The Detroit People Mover is an example of mass transit that smart growth central planners attempt to use to influence people’s choices.
Smart growth has been the orthodoxy of overzealous urban planners for some time. Although it sounds appealing at first blush, smart growth in reality is nothing more than anti-suburban policy. According to the tenets of smart growth, the perceived ills of urban sprawl (suburbs) can be cured once people abandon their automobiles, live in densely populated urban areas and travel by foot or mass transit. These actions supposedly would foster a sense of community and promote healthier lifestyles.
Implementation of smart growth policies frequently results in the loss of private property rights.
No matter how much smart growth is extolled as the preferred land-use policy, it will not succeed. Smart growth suffers from the same fatal flaw that plagues all central planning - a misguided belief that somehow planners know what choices people should make and if only the "right" incentives are put in place people will do what the planners think they should.
However, a free people making free choices will vote with their feet. This is precisely what has happened in the United States and throughout most of the modern world. In his book "War on the Dream," Wendell Cox noted: "Among metropolitan areas of more than 1,000,000 population in the high-income world, approximately 95 percent of urban growth has been in the suburbs. In the United States, Canada, Japan, and Oceania (Australia and New Zealand), more than 90 percent of the growth has been in the suburbs since 1965. In Western Europe the share of growth in the suburbs has been even greater, at 114 percent, reflecting the continued central city population losses."
Another major reason smart growth policies fail to work is that they try to solve a nonexistent problem - preserving limited open space. According to Cox: "The human footprint (urban development, rural development, and agricultural land use) has decreased in the United States, Canada, and Australia, as significant amounts of agricultural land have been withdrawn and turned back into open space. In the United States, the human footprint has been reduced by 15 percent since 1950, an amount equal to the land areas of Texas and Oklahoma combined." Michigan follows this trend. The amount of urbanized land in Michigan comprises less than 10 percent of the state. Forestland in Michigan has actually grown by 2 million acres in the last 20 years.
If smart growth policies have largely been a failure, why should we worry about their future implementation? For two major reasons: less affordable housing and loss of private property rights. Land use restrictions that attempt to confine development to an urban core area increase the cost of property (a key component of housing affordability). This may provide a windfall for developers but it increases the cost of owning or renting housing. Unaffordable housing has the biggest impact on lower income residents who often have limited ability to relocate to lower cost areas. According to Cox, there is a direct correlation in the affordability of housing and zoning restrictions not only in the United States but throughout the world. In fact, between 1995 and 2005, urban areas that have the most restrictive land use policies showed an increase in the measure of unaffordable housing five times greater than those areas without the restrictive policies.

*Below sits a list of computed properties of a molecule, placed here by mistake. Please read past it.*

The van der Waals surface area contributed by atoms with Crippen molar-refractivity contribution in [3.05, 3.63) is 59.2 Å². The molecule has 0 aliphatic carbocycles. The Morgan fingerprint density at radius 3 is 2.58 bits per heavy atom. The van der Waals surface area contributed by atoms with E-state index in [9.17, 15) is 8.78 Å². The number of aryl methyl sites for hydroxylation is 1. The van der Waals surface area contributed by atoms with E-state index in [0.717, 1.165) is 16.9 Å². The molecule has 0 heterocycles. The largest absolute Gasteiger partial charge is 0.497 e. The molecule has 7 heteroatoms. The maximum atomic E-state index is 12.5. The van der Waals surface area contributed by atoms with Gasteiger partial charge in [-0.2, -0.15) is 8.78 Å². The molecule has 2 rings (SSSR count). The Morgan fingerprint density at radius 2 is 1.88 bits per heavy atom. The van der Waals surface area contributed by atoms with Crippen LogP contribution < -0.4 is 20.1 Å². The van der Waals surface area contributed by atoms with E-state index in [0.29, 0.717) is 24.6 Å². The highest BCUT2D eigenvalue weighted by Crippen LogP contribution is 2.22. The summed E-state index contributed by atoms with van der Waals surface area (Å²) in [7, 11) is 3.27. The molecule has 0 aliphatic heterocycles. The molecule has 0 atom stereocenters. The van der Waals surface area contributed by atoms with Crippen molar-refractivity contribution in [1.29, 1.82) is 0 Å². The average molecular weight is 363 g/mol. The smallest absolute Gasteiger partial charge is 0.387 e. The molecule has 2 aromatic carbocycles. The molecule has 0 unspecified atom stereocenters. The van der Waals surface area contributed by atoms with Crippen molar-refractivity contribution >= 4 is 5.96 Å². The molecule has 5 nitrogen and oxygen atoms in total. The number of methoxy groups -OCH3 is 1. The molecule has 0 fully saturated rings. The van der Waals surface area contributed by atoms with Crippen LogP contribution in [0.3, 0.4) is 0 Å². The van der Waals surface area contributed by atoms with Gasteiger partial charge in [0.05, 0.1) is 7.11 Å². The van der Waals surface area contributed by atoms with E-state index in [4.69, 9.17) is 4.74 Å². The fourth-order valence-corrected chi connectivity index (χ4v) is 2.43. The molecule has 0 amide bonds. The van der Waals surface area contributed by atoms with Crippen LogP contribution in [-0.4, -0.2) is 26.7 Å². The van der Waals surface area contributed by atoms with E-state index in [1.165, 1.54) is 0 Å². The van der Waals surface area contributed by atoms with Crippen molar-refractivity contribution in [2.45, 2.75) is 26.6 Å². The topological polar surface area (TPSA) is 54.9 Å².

Implementation of smart growth policies frequently results in the loss of private property rights. Landowners who purchased property prior to smart growth restrictions are particularly affected. Not only do smart growth policies place restrictions on the use of private property, but they make matters worse because affected landowners receive no compensation for their loss. This has lead to citizen ballot initiatives being passed in Oregon (a smart growth leader) and Arizona to limit this abuse.
Smart growth is neither smart nor growth. Property owners seem to understand this. Perhaps it is too much to expect urban planners to get it but state and local elected officials should if they want Michigan to once again be competitive.
Russ Harding is director of the Property Rights Network at the Mackinac Center for Public Policy, a research and educational institute headquartered in Midland, Mich. Permission to reprint in whole or in part is hereby granted, provided that the author and the Center are properly cited.